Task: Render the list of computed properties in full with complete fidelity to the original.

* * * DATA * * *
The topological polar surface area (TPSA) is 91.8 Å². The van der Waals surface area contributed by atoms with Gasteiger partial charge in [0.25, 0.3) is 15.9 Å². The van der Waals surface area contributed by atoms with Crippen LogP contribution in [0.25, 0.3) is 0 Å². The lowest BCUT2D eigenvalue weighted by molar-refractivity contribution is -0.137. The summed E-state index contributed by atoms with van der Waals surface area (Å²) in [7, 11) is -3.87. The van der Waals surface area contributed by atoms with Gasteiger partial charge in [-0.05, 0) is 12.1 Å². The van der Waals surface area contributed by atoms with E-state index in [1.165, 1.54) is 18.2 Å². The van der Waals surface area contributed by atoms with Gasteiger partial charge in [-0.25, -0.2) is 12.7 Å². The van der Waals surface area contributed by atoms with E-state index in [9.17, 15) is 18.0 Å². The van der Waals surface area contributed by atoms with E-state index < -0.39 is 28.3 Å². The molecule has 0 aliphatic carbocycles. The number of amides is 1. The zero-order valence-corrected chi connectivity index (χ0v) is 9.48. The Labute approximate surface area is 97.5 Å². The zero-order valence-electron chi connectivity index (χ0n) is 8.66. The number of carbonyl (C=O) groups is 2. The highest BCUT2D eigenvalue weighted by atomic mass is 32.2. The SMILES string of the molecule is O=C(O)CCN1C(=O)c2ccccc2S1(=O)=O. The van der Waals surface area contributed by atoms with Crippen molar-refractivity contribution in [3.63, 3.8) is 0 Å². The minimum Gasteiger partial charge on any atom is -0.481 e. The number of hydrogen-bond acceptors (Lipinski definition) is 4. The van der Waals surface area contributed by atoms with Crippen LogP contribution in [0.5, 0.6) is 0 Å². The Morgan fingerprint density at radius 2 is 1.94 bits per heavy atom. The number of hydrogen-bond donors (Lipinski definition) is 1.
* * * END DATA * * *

The topological polar surface area (TPSA) is 91.8 Å². The van der Waals surface area contributed by atoms with Gasteiger partial charge in [0.25, 0.3) is 15.9 Å². The van der Waals surface area contributed by atoms with Crippen LogP contribution in [0.25, 0.3) is 0 Å². The lowest BCUT2D eigenvalue weighted by molar-refractivity contribution is -0.137. The summed E-state index contributed by atoms with van der Waals surface area (Å²) in [7, 11) is -3.87. The van der Waals surface area contributed by atoms with Gasteiger partial charge in [-0.05, 0) is 12.1 Å². The van der Waals surface area contributed by atoms with E-state index in [1.165, 1.54) is 18.2 Å². The van der Waals surface area contributed by atoms with Gasteiger partial charge in [-0.25, -0.2) is 12.7 Å². The van der Waals surface area contributed by atoms with E-state index in [9.17, 15) is 18.0 Å². The van der Waals surface area contributed by atoms with E-state index < -0.39 is 28.3 Å². The molecule has 0 aliphatic carbocycles. The number of amides is 1. The zero-order valence-corrected chi connectivity index (χ0v) is 9.48. The Labute approximate surface area is 97.5 Å². The zero-order valence-electron chi connectivity index (χ0n) is 8.66. The number of carbonyl (C=O) groups is 2. The highest BCUT2D eigenvalue weighted by atomic mass is 32.2. The SMILES string of the molecule is O=C(O)CCN1C(=O)c2ccccc2S1(=O)=O. The van der Waals surface area contributed by atoms with Crippen molar-refractivity contribution in [3.63, 3.8) is 0 Å². The minimum Gasteiger partial charge on any atom is -0.481 e. The number of hydrogen-bond acceptors (Lipinski definition) is 4. The van der Waals surface area contributed by atoms with Crippen LogP contribution in [0.5, 0.6) is 0 Å². The Morgan fingerprint density at radius 2 is 1.94 bits per heavy atom. The number of hydrogen-bond donors (Lipinski definition) is 1.